There is so much to see and do in Israel. Within Israel, the most Northern section is called the Galilee. It is the wettest and coolest area of this desert country and thus, is Israel’s breadbasket. Where there’s a breadbasket, there’s usually good food and the Galilee is no exception. There is a fantastic variety of activities, ranging from the traditional to the modern. Coupled with great views and interesting people, its makes for a fascinating few days.
1. Goat and Sheep Milk Cheeses
There are a number of good quality producers in the Galilee, including Alto, at kibbutz Shomrat, Ein Camonim at the farm of the same name on route 85, Halav Im Ha’ruach at Yodfat, to name but a few. The one I would recommend most, however, is Machlavat HaNoked (The Rancher’s Dairy), at Gilon, just off route 85. Dannay Barzilay will give you a tour of the dairy and will explain how he makes the different cheeses. He specializes in hard mature cheeses and ripened cheeses. When you finish the tour you sit in the visitors centre, or if the weather is good, outside on the covered porch, overlooking fantastic views of Haifa bay and the Zvulun Valley whilst Rinat, Danny’s daughter fix’s you up with a very generous tasting platter.
I have to be careful here. It’s been said that Israel is a place where if you have 5 people, you have 6 opinions. This is abundantly evident when discussing the most authentic of Galilean dishes. A list of great hummus places will always include; Hamudi in “new” Akko, Sa’id, Souhella and Issa in the old city of Akko. Abu Adam in Kfar Yassif, Malachim in Dir-el-Assad, Abu Rami in Rameh and Hahumissia in Carmiel. It’s almost always made fresh to order, or 5 minutes before your order. No self respecting hummus joint makes hummus more than 5 minutes before it is to be consumed. Thus it is often served warm. If you find yourself in a hummus restaurant that is not busy and has their humus spread ready and standing around, make a polite excuse and find somewhere else. And if you think that it’s just chick-pea spread and they’re all the same, think again. Some are smooth and pasty, others course and chunky. They can be (relatively) light, or sit heavy in your stomach like concrete.
How much and what proportions of tehina, garlic and lemon will affect the end result. I would love to supply a recipe, but they are closely guarded secrets. My favourite? Issa in Akko is a whole in the wall, with 4 ricketty tables, but the humus is perfect. (Be warned: Humus restaurants serve only humus, in about 4 or 6 variations. French fries and a finely chopped fresh vegetable salad can usually be ordered as well. They also open early and close when they’ve finished the day’s produce, usually by mid afternoon.)
3. Wine Tasting
Over the past 10 years the Israeli wine industry has developed in leaps and bounds and produces wines of the highest qualities. There are a few wine growing areas in this small country and the Galilee is one of them. What makes a wine tour of the Galilee so interesting is the variety of growers in the area. You will find an organic winery at Lotem, where classical music is played 24 hours a day in the barrel room. Or Haganuz is an ultra-orthodox co-operative settlement producing quality wines. Three different producers make pomegranate dry wine. In The Arab village of Jish you will find Jascala and in the village of Kfar Yassif, Ashkar winery. Galil mountain winery and Dalton are relatively large producers, whilst Stern at Tuval and Luria at Kerem ben Zimra are the pick of the many boutique wineries.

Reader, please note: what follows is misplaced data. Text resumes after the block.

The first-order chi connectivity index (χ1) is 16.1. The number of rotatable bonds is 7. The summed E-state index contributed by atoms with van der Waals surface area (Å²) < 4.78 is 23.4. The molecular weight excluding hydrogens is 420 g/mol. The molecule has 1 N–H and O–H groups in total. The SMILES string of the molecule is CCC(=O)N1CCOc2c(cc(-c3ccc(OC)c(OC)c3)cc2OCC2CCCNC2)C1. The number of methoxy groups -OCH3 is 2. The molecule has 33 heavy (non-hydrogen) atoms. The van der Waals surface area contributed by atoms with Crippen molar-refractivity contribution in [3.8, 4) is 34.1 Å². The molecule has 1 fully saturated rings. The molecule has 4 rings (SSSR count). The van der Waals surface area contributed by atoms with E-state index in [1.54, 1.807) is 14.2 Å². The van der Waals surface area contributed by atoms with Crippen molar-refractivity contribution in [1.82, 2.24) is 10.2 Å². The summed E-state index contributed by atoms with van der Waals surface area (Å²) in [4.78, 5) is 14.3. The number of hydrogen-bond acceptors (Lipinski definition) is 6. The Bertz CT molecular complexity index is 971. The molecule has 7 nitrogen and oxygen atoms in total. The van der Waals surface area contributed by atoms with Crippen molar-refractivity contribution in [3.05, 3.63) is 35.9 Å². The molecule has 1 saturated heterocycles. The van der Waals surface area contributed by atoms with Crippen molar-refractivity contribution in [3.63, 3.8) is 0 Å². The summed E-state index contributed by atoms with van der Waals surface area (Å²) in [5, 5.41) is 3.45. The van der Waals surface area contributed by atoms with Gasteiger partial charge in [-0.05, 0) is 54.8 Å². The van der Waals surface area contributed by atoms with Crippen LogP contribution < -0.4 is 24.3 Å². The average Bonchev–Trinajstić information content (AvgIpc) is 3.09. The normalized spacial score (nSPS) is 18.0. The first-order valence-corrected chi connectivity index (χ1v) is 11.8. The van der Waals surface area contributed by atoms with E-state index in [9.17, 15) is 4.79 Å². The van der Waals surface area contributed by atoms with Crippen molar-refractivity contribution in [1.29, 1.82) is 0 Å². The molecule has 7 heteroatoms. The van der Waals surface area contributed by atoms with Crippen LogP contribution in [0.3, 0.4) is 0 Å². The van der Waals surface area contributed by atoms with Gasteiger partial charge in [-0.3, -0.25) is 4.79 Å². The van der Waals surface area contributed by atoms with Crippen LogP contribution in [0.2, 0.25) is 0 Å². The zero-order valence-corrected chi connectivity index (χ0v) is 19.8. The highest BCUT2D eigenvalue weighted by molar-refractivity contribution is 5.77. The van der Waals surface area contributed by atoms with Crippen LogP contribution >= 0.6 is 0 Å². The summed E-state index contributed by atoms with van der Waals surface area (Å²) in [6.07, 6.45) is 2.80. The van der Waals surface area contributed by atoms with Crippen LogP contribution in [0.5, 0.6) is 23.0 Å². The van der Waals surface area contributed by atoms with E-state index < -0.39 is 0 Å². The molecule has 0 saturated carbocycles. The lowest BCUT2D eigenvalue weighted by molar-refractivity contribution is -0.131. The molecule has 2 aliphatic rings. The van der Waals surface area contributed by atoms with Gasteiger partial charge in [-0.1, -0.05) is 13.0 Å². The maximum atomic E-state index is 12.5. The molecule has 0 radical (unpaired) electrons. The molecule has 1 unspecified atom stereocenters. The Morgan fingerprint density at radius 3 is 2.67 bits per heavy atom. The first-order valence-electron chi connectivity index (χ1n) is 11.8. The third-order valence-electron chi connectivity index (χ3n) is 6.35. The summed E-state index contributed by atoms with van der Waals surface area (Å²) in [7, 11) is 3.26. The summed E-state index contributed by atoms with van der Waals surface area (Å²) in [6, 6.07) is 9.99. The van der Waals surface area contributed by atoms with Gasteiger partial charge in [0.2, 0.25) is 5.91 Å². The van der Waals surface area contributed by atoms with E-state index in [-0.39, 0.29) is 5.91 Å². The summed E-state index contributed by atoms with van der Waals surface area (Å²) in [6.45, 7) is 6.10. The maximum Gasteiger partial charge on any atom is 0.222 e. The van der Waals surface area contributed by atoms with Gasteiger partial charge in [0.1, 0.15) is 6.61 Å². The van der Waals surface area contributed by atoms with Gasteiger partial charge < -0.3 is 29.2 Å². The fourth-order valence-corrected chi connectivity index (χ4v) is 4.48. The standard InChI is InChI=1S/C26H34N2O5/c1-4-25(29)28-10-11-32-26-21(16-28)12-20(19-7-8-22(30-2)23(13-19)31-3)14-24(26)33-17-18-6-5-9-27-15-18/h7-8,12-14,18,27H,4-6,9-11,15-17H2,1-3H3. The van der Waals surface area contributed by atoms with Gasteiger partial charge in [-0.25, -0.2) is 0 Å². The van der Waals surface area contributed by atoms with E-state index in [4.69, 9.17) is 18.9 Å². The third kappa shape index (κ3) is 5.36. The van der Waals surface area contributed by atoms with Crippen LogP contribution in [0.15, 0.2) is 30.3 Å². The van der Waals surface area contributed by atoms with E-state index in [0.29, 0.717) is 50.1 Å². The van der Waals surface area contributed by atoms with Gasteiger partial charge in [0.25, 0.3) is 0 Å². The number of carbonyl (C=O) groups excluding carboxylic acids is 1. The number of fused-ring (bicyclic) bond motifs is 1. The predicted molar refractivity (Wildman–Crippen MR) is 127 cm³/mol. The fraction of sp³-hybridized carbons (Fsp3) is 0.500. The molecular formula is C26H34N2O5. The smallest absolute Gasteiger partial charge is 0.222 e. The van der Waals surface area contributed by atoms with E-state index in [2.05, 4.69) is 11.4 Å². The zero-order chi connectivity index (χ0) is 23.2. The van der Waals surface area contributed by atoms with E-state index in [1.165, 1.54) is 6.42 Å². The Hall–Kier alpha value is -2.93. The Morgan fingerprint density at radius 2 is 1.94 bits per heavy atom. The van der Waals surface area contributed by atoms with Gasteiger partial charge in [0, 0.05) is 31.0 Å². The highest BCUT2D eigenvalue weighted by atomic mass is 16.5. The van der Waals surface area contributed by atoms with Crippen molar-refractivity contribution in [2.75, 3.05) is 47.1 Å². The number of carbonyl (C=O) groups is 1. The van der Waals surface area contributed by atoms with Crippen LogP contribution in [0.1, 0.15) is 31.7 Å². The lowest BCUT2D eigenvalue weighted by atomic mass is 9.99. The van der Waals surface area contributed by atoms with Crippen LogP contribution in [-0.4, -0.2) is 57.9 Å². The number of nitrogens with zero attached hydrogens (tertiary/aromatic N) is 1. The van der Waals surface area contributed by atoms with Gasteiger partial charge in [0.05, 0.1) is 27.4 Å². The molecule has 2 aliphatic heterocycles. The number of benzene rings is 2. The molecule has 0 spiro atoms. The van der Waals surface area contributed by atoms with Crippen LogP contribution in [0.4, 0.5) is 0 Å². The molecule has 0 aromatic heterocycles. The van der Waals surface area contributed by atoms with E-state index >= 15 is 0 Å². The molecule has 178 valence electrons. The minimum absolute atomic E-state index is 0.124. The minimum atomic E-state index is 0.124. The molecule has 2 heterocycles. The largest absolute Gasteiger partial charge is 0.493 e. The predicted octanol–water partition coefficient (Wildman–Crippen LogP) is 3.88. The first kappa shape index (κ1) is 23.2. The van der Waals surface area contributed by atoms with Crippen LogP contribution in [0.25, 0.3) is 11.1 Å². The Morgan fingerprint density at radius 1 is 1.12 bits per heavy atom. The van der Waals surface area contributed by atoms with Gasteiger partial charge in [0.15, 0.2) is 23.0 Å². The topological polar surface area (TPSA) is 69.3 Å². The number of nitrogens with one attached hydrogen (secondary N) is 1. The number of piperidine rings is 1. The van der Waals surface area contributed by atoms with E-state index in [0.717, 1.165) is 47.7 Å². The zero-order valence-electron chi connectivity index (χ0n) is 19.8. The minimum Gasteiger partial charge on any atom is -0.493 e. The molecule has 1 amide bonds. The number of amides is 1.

4. Learn to cook authentic Galilean Arab food
Galileat runs half day cooking workshops in the homes of local Arabs in a variety of villages throughout the Galilee. The opportunity to meet and cook with a local Galilean Arab, in their home affords the participant an opportunity to not just learn about local food, but also about local customs and ways of life. The menu changes according to the season and to what’s available at market. Typically, you will learn to make vegetables and vine leaves stuffed with meat and rice, sinye (lamb kebabs cooked in tehina), stuffed pastries, frikkeh (smoked green wheat) and more. During the olive picking season in November, Galileat runs olive picking and pressing tours and late winter, wild greens foraging tours and cooking workshops.
5. Uri Buri
The Galilee has many restaurants dotted throughout its 600 square miles, ranging from local eateries to fine dining establishments and everything in between. There is one restaurant, however, that stands above the rest, and has done so for over 20 years. That is Uri Buri in Akko. Named after owner-chef Uri Yermias, it is regarded as amongst Israel’s top ten restaurants. It serves only the freshest, local seafood, bought daily from the local market, in a simple, rustic surrounding. Recommended firsts include the raw shrimps in soy sauce, white-fish ceviche and coconut milk infused seafood soup. My favorite is sea bream in yogurt and lemon, or crab meat cooked in cream and seaweed. The waiter will also recommend the catch of the day, but the best idea is to have an open-ended degustation menu. You will be served half portions until you’ve had enough. That way you get to taste a bit of everything.
Have you done something interesting in the galilee?
Paul is a local food expert who turned that knowledge into a business, operating culinary workshops and culinary tours in the Galilee. You can find out more about his activities at his website or his Facebook page.